Offline llanitedave

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Re: CST-100 on Falcon 9
« Reply #15 on: 11/11/2014 04:54 AM »
The Falcon 9 shown looks like the old 1.0 model, so it doesn't seem to reflect any recent movement.
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Offline Lars-J

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Re: CST-100 on Falcon 9
« Reply #16 on: 11/11/2014 07:09 AM »
The Falcon 9 shown looks like the old 1.0 model, so it doesn't seem to reflect any recent movement.

Right, that's pretty clear. Atlas V was their preferred option from the beginning. But they did air the possibility.
« Last Edit: 11/11/2014 07:09 AM by Lars-J »

Offline guckyfan

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Re: CST-100 on Falcon 9
« Reply #17 on: 11/11/2014 07:33 AM »
The Falcon 9 shown looks like the old 1.0 model, so it doesn't seem to reflect any recent movement.

Right, that's pretty clear. Atlas V was their preferred option from the beginning. But they did air the possibility.

To be in the race they need to propose a full set of capabilities, the CST-100 and a manrated launch vehicle. That is what they offered for CCtCap and what they will fly for those missions. Once they have done so, they could well offer flights on Falcon 9, but in case Falcon 9 stands down can switch to Atlas V at increased price. Very feasible if they can assure the switch to happen within 6 months.


Offline LouScheffer

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Re: CST-100 on Falcon 9
« Reply #18 on: 11/11/2014 07:47 PM »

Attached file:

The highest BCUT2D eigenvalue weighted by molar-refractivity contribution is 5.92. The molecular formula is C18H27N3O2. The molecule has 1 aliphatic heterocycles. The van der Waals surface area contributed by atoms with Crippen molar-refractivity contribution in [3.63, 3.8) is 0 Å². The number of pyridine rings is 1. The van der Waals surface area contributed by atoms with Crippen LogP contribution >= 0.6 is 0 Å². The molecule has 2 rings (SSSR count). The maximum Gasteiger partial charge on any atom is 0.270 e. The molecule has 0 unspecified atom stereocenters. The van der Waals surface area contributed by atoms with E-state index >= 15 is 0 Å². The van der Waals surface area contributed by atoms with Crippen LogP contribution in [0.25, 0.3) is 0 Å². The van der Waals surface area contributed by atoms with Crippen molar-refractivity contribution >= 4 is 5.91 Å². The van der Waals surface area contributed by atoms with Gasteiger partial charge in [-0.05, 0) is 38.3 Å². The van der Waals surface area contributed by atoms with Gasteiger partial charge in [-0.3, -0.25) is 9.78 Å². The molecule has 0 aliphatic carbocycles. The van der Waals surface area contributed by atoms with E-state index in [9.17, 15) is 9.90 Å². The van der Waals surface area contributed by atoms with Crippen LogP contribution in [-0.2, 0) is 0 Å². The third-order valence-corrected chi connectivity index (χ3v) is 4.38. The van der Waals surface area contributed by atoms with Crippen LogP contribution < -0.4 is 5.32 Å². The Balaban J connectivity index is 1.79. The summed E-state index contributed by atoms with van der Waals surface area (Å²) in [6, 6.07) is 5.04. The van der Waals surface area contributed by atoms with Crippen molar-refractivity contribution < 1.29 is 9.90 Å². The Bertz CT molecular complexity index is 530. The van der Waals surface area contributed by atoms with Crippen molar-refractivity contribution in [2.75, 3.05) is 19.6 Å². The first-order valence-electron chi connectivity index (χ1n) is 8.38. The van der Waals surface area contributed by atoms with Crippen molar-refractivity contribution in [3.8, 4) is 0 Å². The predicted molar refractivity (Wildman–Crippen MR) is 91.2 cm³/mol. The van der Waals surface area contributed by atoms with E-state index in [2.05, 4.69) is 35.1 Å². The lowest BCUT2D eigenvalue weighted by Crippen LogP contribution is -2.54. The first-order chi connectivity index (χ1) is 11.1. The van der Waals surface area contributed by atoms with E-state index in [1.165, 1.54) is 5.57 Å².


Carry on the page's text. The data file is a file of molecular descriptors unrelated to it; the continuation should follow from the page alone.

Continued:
We know that Boeing has indicated interest in the past about prospects for launching on Falcon 9. Its officials have stated numerous times that the company considers Atlas V to be its "test vehicle configuration" and have referenced planned discussions with SpaceX over possible use of Falcon 9. 

Personally I think that's just Boeing being polite, in reality hell would freeze over before they launch CST-100 on F9.
I think you've mistakenly assigned to a corporation the soft, squishy, and weak attribute of loyalty.  In reality, companies would gladly sell their grandmother for a 1% increase in the bottom line.  If, in some hypothetical example, SpaceX said "We are so confident that reusability will work that we'll sell you a dozen launches for $30M each", then by accepting Boeing would add an entire quarter of corporate profit to its bottom line.   Hell would freeze over so fast the devil would be lucky to avoid frostbite.

Offline te_atl

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Re: CST-100 on Falcon 9
« Reply #19 on: 11/12/2014 08:32 PM »
It will fly on Atlas and/or delta if need be. It will never fly on Falcon 9. Ever.

I could say "oh its this thread again" considering how many times I have seen this thread re-posted in the last 9 months but I won't. Doesn't matter how many times people bring this up it will not happen. The most direct competitor to SpaceX is not going to fly on SpaceX.

You mean like Orbital (the most direct competitor to SpaceX) possibly considering flying Cygnus on SpaceX?